Five questions about the Holyrood elections

The result of the forthcoming Holyrood election may not cause a great shock but there is plenty to play for and the future of the country is at stake.

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There are now fewer than 100 days until Scots go to the polls in the last of three significant political events in 20 months.

The fifth election to the new Scottish Parliament since it was established in 1999 will not have the same drama as the 2014 independence referendum, or provide the same momentous change as the 2015 general election in Scotland.

But it would be wrong to dismiss the May ballot as irrelevant because of the SNP’s near-certain victory; as the vote draws closer there are many uncertainties about the result, and plenty at stake:

1)Will the SNP win a second overall majority?

In 2011 the SNP won the first ever overall majority at a Holyrood election, with 45 per cent of the vote for constituency members and 44 per cent support on the regional list. So, polls showing an increase in SNP support, such as our November survey showing support at 50 per cent and 46 per cent, would suggest a second overall majority is likely, with the SNP winning 72 seats (+3 from 2011) according to the ‘Scotland Votes’ seat predictor.

This would have the obvious effect of making the SNP’s legislative programme easier to implement. But its significance would be deeper - the latest signal of the SNP’s iron grip on Scottish politics – which is in all likelihood set to be completed after next year’s council elections, and further evidence of Labour’s continual decline in its former heartland.

2)Will the Tories come second?

This is not quite as unthinkable as it sounds. Labour’s problems in Scotland began well before the independence referendum and support for the party has fallen so sharply that even a modest recovery in Scottish Conservative fortunes may result in Ruth Davidson’s party becoming the official opposition at Holyrood. It’s true that no poll has yet put the Tories in second place but our most recent poll showed the gap in constituency vote support at just two percentage points  and the Tories clearly sense an opportunity to add to Labour’s woes.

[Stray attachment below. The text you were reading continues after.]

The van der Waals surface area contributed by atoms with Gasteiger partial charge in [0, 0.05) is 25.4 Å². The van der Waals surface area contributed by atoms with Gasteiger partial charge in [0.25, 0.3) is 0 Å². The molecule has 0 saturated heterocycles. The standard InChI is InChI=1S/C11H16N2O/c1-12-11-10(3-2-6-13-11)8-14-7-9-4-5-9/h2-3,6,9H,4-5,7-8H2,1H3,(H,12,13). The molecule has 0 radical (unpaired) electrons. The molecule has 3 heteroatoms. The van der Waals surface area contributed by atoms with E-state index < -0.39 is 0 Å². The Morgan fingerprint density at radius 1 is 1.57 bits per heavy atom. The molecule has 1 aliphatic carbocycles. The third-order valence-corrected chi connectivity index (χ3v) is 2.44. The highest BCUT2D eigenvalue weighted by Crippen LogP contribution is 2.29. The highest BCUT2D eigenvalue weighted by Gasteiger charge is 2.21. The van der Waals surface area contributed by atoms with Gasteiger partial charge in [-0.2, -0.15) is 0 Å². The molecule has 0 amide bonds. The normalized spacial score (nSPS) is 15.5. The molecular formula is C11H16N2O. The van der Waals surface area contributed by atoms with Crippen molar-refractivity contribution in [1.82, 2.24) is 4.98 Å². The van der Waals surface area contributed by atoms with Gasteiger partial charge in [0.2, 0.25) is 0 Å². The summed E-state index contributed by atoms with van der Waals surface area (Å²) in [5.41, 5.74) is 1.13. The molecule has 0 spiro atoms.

3)How many seats will the smaller parties win?

While we may not return to the days of the ‘Rainbow Parliament’ of 2003, which saw candidates from the Scottish Socialists and Scottish Senior Citizens Unity Party elected alongside Greens and Independents, there are some signs that the regional vote may result in more MSPs from outside the major four parties than at present. Current polling suggests that the sole beneficiaries of this will be the Scottish Green Party who may well challenge the Scottish Liberal Democrats to be the fourth largest party at Holyrood. It looks less likely that either UKIP from the right or RISE from the left will make a breakthrough but this could change during the campaign.

4)What will be the key issues in the campaign?

The campaign is likely to be dominated by three issues; the future of Scotland’s key public services, especially schools and hospitals, the constitution and the use of the additional powers brought about by the Scotland Act, particularly on income tax.

The opposition parties are unlikely to make inroads if they choose to campaign on the core devolved public services issues. Despite a series of uncomfortable headlines for the Scottish government around school attainment levels and the performance of the NHS, the SNP is significantly ahead of Labour on all the key policy areas, including a lead of 49 per cent to 16 per cent on the NHS and 48 per cent to 18 per cent on education.

Battle lines are beginning to be drawn on the use of new tax-raising powers which come in this year. While the Scottish Liberal Democrats are the only party so far to have explicitly support an immediate rise in income tax, there is now a public expectation that all parties in Scotland will need to have specific tax plans, making this election significantly different from those in the past.

The stance taken on “indyref2” in the SNP manifesto is likely to be one of the most keenly anticipated moments of the whole campaign. The party will be keen not to commit to a second vote which, if it loses, will likely settle the constitutional issue for the foreseeable future, but will want to retain the option in order to keep its thousands of new members motivated and to make the most of any opinion shifts towards a Yes vote.

5)Will there be a second independence referendum soon?

In truth the chances of a second referendum actually happening in the next few years look remote given the current public mood. Although some polls have shown movement in favour of the nationalist cause since September 2014, the SNP will want to wait until opinion is strongly in favour and over a relatively long period before backing ‘indyref2’. 

What may change all that is the outcome of the forthcoming EU referendum. The First Minister has stated that it is “highly likely” that a Brexit in that referendum, in the face of a majority of Scots wanting to remain in the EU, would be sufficient grounds to call for indyref2. Whether it’s sufficient to win a second independence referendum is debateable so this remains a risky strategy.

Mark Diffley is research director of Ipsos-MORI Scotland. He tweets as @markdiffley1.